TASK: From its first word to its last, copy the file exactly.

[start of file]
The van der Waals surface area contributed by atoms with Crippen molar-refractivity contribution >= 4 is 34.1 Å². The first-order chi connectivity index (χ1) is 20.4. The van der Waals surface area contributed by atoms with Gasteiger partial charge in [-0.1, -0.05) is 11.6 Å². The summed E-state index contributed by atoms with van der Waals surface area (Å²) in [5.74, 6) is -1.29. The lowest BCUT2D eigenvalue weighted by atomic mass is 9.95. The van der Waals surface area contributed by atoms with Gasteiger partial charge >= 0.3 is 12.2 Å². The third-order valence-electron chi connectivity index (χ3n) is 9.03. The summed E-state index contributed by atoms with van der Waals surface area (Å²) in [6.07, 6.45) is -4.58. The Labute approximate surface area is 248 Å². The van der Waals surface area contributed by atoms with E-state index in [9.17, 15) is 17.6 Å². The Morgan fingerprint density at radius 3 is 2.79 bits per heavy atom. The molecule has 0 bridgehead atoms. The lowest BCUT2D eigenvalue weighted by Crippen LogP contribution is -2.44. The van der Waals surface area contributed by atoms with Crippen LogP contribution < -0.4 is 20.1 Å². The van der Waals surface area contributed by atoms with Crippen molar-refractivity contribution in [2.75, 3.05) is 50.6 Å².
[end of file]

The van der Waals surface area contributed by atoms with Crippen molar-refractivity contribution >= 4 is 34.1 Å². The first-order chi connectivity index (χ1) is 20.4. The van der Waals surface area contributed by atoms with Gasteiger partial charge in [-0.1, -0.05) is 11.6 Å². The summed E-state index contributed by atoms with van der Waals surface area (Å²) in [5.74, 6) is -1.29. The lowest BCUT2D eigenvalue weighted by atomic mass is 9.95. The van der Waals surface area contributed by atoms with Gasteiger partial charge >= 0.3 is 12.2 Å². The third-order valence-electron chi connectivity index (χ3n) is 9.03. The summed E-state index contributed by atoms with van der Waals surface area (Å²) in [6.07, 6.45) is -4.58. The Labute approximate surface area is 248 Å². The van der Waals surface area contributed by atoms with E-state index in [9.17, 15) is 17.6 Å². The Morgan fingerprint density at radius 3 is 2.79 bits per heavy atom. The molecule has 0 bridgehead atoms. The lowest BCUT2D eigenvalue weighted by Crippen LogP contribution is -2.44. The van der Waals surface area contributed by atoms with Crippen LogP contribution < -0.4 is 20.1 Å². The van der Waals surface area contributed by atoms with Crippen molar-refractivity contribution in [2.75, 3.05) is 50.6 Å².